I served my chicken adobo with white rice and munggo guisado, a simple mung bean stew made with coconut milk and shrimp.
The side dishes are negotiable, but the white rice is not!
My Stepmother’s Chicken Adobo Recipe
- - 1 whole chicken, cut into 8 pieces, or about 2 lbs (around 1 kg) chicken leg pieces, bone in and skin on
- - a few pork ribs, entirely optional!
- - 1 or 2 tablespoons neutral oil like peanut or sunflower oil
- - 1 cup soy sauce*
- - 1 cup white wine vinegar**
- - 1 cup water
- - 1 small head garlic, peeled and chopped (about 1/4 cup)
- - a generous helping of freshly ground black pepper (I ground about 40 times)
- - 2 bay leaves
1. Cut the chicken into pieces (legs, wings, thighs, and breasts). No need to season. If using pork, cut into individual ribs.
2. Heat up a large pot with about a tablespoon or two of oil, enough to coat the bottom of the pan, until quite hot. Add chicken skin side down (and ribs, if using -- I did not) and brown about 5 minutes.
3. Flip chicken so the skin side is up, checking for browning, and let brown for another minute or two.
4. Add the soy sauce, vinegar of choice, and water to cover the chicken.
5. While the braise is heating up, peel and roughly chop and entire head of garlic. You should end up with about a quarter cup of garlic. It may look like a lot, but trust me - it's just enough.
6. Add the bay leaves and freshly ground peppercorn. Add as much as you like (in my opinion, add as much as you think is just about too much -- then add about 10 grinds more).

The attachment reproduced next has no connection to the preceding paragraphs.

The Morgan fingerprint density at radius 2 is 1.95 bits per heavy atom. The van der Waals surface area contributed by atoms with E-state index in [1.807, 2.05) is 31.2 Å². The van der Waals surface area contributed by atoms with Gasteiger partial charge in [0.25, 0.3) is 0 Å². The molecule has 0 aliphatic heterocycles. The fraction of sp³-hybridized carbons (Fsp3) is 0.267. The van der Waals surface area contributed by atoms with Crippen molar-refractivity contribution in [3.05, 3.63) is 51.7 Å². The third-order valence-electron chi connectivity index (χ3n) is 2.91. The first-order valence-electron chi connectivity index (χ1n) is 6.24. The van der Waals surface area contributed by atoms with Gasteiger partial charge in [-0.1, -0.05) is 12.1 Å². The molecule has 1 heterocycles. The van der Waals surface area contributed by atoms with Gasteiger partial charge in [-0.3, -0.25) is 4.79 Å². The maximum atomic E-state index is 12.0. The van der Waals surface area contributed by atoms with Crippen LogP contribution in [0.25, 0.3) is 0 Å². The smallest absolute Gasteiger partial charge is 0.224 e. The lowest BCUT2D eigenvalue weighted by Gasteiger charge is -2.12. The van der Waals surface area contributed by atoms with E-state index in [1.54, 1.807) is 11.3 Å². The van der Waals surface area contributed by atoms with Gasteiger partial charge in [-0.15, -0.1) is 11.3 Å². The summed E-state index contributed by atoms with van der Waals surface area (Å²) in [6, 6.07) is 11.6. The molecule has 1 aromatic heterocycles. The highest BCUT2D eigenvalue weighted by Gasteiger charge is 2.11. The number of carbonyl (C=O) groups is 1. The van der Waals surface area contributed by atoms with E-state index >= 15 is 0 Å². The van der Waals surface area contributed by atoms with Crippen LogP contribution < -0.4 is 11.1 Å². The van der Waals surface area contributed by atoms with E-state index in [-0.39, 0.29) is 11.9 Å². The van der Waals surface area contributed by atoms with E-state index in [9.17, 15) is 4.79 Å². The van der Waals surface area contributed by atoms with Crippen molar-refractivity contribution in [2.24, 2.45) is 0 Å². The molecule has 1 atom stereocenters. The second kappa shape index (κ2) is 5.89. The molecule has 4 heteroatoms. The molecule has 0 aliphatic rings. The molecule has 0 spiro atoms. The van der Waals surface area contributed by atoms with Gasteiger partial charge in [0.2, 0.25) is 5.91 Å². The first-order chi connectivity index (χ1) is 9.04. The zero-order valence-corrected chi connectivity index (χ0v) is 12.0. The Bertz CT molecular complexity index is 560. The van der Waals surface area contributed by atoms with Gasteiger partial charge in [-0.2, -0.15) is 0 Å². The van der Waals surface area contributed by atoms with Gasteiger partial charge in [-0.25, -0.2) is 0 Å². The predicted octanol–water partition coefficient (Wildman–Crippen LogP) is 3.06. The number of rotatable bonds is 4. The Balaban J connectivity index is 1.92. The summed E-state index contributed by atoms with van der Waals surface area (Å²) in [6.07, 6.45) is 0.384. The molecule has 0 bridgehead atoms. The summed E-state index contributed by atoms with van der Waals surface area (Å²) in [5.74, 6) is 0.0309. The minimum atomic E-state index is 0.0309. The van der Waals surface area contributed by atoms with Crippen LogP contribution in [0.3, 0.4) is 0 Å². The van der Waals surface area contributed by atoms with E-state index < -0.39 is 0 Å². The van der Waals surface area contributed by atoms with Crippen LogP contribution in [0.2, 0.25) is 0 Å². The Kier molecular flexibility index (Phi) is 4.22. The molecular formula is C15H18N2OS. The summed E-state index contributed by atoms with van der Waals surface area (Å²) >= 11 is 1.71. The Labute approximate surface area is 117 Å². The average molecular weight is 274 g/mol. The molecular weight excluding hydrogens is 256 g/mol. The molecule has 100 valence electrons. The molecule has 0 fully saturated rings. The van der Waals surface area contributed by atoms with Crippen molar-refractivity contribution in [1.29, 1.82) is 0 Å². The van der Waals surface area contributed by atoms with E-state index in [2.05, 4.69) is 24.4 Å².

7. Cook for 30 minutes, lightly covered, at a simmer. After 30 minutes, remove the cover and let braise and reduce for about another further 15 minutes.
8. Serve with white rice and other sides of choice (broccoli or other greens go well) with a fork and spoon to sop up all that gravy goodness!
* Instead of soy sauce, you can sub tamari for gluten-free or coconut aminos for soy and gluten-free diets
** If you don't have white wine vinegar, you can easily sub white vinegar or apple cider vinegar, or use a mixture of two different types of vinegar if you don't have enough for the recipe. I ended up using about 2 parts white wine vinegar to 1 part white vinegar just because I ran out of white wine vinegar while preparing the dish. As long as the total is 1 cup vinegar, it's all good.
*** If you want to double the recipe to feed a crowd, brown the meat in two batches so that the chicken is able to brown. Then add everything together and double the sauce.